Our "Asian Pose"

My host-dad and I in the Garden of Claude Monet(French Impressionist)

My host-dad and I in the Garden of Claude Monet(French Impressionist)

Journals: Corbin - France 2015-2016

  • Corbin, outbound to France

    Just recently it was brought to my attention that I only have 100 days left in my exchange, or actually, now, it's only 98. I am definitely starting to get scared. I've been here for a little over seven months, but now it is all I know, I have lived an entire life in the course of a year. I have completely forgotten what so many things are like back in the US. It is crazy, I have people here that ask me what a certain thing is like back in the US, and I honestly can't respond to them. I no longer know. Obviously, now, I can easily say that I have been fully immersed in the culture.

    I have become so French in these past few months. But, and I believe even more importantly, my character traits have either been changed or strengthened. The amount of patience I have gained in this year is incredible. I have also become more understanding, more happy, more loving, more open, but also, less hateful, less shy, and less ignorant.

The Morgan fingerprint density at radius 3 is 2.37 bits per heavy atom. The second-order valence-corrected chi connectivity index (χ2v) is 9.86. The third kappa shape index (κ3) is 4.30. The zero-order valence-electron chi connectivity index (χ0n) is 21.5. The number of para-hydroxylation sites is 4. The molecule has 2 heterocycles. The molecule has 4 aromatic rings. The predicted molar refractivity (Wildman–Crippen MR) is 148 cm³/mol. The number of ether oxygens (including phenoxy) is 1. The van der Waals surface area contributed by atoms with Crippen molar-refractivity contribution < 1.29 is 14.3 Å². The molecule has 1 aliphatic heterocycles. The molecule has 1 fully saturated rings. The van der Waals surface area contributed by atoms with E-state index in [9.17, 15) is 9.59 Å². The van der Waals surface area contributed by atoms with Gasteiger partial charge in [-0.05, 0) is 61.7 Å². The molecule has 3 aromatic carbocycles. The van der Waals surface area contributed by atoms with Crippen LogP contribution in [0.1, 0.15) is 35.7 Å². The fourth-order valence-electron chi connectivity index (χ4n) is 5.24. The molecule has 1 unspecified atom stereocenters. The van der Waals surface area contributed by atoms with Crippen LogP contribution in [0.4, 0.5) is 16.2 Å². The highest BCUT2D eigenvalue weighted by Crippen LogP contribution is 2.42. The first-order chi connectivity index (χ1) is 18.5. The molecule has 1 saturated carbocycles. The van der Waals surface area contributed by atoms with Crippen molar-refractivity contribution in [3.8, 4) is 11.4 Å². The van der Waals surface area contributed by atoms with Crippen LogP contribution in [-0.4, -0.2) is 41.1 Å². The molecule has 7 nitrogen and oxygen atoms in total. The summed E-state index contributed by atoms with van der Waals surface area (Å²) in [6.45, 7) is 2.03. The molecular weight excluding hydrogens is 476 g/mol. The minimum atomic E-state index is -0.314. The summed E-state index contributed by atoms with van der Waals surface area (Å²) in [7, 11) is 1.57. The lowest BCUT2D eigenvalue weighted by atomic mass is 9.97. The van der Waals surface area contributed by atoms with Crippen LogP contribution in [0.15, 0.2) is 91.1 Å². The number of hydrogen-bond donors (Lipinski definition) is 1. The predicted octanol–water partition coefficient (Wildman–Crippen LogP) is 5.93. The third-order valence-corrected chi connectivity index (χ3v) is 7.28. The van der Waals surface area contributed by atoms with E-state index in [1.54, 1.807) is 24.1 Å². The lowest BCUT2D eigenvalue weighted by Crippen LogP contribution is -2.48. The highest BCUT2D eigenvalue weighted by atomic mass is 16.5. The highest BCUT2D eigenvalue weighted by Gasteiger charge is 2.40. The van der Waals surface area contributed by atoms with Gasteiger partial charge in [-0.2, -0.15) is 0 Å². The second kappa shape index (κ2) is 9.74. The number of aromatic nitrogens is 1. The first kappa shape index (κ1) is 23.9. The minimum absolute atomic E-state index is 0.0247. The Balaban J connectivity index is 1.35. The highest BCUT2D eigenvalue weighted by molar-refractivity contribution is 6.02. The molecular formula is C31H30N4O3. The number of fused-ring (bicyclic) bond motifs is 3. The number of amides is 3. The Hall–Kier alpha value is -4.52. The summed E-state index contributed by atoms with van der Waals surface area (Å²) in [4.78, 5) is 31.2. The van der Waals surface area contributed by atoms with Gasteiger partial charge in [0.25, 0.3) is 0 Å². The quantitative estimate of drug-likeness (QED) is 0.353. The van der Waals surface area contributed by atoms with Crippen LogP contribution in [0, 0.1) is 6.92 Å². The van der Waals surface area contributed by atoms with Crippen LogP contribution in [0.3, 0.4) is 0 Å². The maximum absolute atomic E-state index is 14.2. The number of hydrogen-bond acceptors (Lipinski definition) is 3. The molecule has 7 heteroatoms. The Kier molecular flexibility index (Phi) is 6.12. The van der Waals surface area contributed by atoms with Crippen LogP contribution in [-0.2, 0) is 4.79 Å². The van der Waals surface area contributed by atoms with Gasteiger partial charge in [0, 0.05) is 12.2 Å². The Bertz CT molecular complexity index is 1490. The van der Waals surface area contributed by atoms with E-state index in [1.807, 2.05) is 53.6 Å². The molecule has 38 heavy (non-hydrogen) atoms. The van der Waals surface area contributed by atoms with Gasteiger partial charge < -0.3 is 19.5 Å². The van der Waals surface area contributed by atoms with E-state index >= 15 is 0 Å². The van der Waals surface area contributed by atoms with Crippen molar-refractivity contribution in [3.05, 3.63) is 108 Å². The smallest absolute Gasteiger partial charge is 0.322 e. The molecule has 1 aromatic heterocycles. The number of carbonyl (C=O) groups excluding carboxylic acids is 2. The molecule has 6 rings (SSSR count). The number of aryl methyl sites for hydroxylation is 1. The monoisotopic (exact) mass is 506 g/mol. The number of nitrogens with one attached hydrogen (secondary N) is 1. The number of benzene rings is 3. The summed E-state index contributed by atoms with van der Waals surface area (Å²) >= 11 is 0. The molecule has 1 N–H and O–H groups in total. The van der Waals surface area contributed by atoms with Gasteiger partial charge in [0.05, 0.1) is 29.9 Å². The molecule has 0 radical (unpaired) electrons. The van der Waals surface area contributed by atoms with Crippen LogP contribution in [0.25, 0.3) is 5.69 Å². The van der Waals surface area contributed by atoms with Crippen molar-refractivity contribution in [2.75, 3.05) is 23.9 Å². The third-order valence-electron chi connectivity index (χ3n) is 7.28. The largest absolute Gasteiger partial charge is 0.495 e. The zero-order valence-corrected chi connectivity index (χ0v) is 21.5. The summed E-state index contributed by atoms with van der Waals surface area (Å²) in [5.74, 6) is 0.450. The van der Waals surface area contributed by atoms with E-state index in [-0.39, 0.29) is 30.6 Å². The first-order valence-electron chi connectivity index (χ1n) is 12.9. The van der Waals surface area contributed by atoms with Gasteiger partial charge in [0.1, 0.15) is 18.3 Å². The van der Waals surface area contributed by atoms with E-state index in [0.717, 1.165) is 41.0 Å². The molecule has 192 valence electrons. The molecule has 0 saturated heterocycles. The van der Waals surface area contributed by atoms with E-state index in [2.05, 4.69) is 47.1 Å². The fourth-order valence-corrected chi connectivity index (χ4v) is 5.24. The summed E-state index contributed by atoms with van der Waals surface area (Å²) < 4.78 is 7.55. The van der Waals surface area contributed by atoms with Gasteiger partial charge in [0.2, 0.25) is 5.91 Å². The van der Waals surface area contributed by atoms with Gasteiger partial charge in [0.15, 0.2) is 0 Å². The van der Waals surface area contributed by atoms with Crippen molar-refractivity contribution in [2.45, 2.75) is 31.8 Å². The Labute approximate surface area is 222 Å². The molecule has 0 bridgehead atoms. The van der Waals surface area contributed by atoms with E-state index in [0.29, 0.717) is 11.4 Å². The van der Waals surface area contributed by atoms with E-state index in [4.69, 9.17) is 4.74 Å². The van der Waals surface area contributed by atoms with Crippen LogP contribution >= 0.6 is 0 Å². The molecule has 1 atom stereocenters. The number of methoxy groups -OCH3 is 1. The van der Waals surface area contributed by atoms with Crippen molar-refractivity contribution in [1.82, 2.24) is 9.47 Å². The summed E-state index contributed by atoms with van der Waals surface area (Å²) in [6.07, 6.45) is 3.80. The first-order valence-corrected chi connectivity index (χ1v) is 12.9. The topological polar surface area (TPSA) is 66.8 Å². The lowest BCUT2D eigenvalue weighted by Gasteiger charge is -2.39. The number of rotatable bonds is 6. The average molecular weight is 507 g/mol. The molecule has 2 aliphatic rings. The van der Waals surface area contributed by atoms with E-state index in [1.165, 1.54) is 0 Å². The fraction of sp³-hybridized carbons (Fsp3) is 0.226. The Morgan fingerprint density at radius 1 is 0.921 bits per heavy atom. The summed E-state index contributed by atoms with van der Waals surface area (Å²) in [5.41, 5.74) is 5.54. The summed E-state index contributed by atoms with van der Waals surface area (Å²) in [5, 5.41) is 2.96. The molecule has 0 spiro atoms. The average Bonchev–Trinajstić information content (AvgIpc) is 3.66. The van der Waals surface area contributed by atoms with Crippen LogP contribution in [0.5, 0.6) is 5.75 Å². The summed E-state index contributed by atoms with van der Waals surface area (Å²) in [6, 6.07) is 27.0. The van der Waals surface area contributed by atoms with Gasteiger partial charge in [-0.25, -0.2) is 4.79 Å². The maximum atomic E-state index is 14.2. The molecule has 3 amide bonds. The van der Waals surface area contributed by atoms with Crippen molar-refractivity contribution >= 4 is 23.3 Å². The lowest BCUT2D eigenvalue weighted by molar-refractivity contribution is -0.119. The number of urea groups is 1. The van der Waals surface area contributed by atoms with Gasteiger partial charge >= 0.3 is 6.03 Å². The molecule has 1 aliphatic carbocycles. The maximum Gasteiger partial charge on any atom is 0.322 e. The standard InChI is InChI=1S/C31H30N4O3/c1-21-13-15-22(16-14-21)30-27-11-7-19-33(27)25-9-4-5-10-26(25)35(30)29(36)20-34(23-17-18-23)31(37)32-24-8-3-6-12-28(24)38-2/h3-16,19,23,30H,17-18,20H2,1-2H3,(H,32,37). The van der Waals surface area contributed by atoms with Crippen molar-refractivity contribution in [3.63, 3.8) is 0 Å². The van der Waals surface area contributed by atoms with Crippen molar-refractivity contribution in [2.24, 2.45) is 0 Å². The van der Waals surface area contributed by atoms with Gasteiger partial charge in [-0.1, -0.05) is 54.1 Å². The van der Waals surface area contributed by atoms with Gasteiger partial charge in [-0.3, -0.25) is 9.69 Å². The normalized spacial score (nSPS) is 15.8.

The easiest possible way I can explain this to you is by the movie the Grinch. You know when his heart grows 3 sizes? Well, I feel like mine has grown at least 10.

    Any ways, I could not possibly thank Rotary enough for all that they have done for me. My time is coming close but I still have my 98 days; 98 days of happiness, 98 days of learning, 98 days of friendship, and 98 days of a life inside of another.

    To see my homepage click HERE


  • Corbin, outbound to France

    Month two is coming to a close and I couldn’t be happier. Every six weeks in France they have a two week vacation, so right now I’m experiencing my first vacation, French style. To start it off my host dad and I drove north to the region Ile de France(the region of Paris). We met my host mom at her sister’s house just outside Paris. The next day we went and saw my host brother in at his apartment in the 18ème arrondissement, and then walked around the city. There are no words for how great the place was. I got to see the Eiffel Tower from a distance (I’m okay with that because we are coming back for Christmas), I got to see the Louvre, and then all the other famous amazing things about Paris, for the first time in my life. IT WAS AMAZING.